IT IS most encouraging to hear great plaudits written about a business leader who did things differently. Herb Kelleher, who co-founded, built and ran Southwest Airlines for more than three decades, passed on Jan. 3.
He changed the airline business in our country and, arguably, in the world. A lawyer by training, this leader determined his new airline would make air travel affordable to substantially more travelers than had before been possible. And he did so at a profit every year of the airline’s existence, in a business known for big swings from profitability to losses year-to-year.
The motivational tone in an organization is typically set by top management. One of the leading management theorists of the last century, the late Dr. Peter Drucker, put it this way in an address at a prominent business school: “The eagerness of people in interesting jobs … to retire, is an indictment of today’s management. We must provide an environment in which people want to work.”
This is not easily done, perhaps because doing so requires humility, a rare commodity, it seems, in the corner office. This posture contrasts sharply with the bold proclamations made by a newly-appointed CEO at a major computer maker who warned “Our (employees) need to start worrying more!” Another example was that of a CEO whose conglomerate had just taken over a legendary company, and stated “As of today, you have no history with this firm.” (One of those present at the introductory company-wide video broadcast had devoted 30 years of his career to helping build this industry-leading organization and was a leader in his field.)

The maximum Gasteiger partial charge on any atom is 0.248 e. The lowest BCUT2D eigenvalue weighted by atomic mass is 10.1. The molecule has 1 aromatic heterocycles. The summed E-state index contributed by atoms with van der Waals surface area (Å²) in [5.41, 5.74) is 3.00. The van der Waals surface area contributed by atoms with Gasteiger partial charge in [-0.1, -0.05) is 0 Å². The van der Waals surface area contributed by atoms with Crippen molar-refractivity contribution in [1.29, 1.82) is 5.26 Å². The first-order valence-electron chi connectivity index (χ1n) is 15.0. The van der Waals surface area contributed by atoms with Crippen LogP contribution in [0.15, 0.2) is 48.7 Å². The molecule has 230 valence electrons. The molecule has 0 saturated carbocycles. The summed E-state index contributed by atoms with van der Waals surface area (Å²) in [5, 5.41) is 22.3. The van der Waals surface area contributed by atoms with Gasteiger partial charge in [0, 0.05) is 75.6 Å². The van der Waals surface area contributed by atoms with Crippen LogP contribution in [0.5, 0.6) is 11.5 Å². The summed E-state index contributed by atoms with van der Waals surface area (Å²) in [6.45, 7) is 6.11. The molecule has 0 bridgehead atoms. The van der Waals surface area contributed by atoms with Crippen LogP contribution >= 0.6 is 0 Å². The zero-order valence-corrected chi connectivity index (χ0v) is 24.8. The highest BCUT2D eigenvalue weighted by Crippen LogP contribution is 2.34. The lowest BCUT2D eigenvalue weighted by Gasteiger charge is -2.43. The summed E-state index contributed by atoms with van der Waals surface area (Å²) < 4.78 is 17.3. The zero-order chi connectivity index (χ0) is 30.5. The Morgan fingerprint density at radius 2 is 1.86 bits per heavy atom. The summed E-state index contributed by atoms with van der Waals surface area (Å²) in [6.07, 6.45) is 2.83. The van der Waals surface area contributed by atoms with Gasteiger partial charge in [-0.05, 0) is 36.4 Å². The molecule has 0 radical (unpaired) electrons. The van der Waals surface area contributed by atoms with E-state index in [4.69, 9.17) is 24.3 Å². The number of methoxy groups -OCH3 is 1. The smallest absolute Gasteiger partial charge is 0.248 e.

By contrast, Herb Kelleher was a CEO who put employees first. When asked what he felt was his proudest achievement, according to a report in The Wall Street Journal, he said it was job security for his employees: He never furloughed a single worker. A testimony to his being valued by employees and retirees appeared in a full-page ad in that same paper, shortly after his death. Among the accolades were: “Thanks for always remembering our names … For always being there … For being both the hardest worker and the life of the party. And for turning a Company into a Family.”
Superstar CEOs are rare and hard to replicate, and might possess traits beyond the reach of many individuals. Yet, Herb Kelleher personified what state-of-the-science research in the psychology of intrinsic motivation has discovered. Namely, that successful managers satisfy the need for:
• Autonomy, or experiencing ownership of one’s job. (He let employees sing and tell jokes over the intercom, if that was their talent.)
• Competence, or succeeding at optimally challenging tasks. (He encouraged employees to figure out how to solve problems.)
• Relatedness, or feeling connected. (He put employees first, remembering their birthdays and commiserating with their sorrows.)
Perhaps you have had the experience of working for an individual like this, who satisfied these needs. I recall several individuals throughout my career in the corporate world who seemed to be intuitive motivators. I also had the privilege of observing CEOs of major organizations, with whom I served in different capacities, who had distinctively positive motivational leadership skills. Rather than view their power as something to use to control subordinates, they channeled it into a source for extending more opportunities and resources to those under their influence. People followed them, enthusiastically. No wonder.
When people enjoy their work, it spills over to colleagues, as well as customers. Gratitude toward their employers is a natural outcome, as the testimonies to the late Herb Kelleher, chairman emeritus of Southwest Airlines, demonstrate. No doubt, there are many lessons to be gleaned from his legacy of motivational management.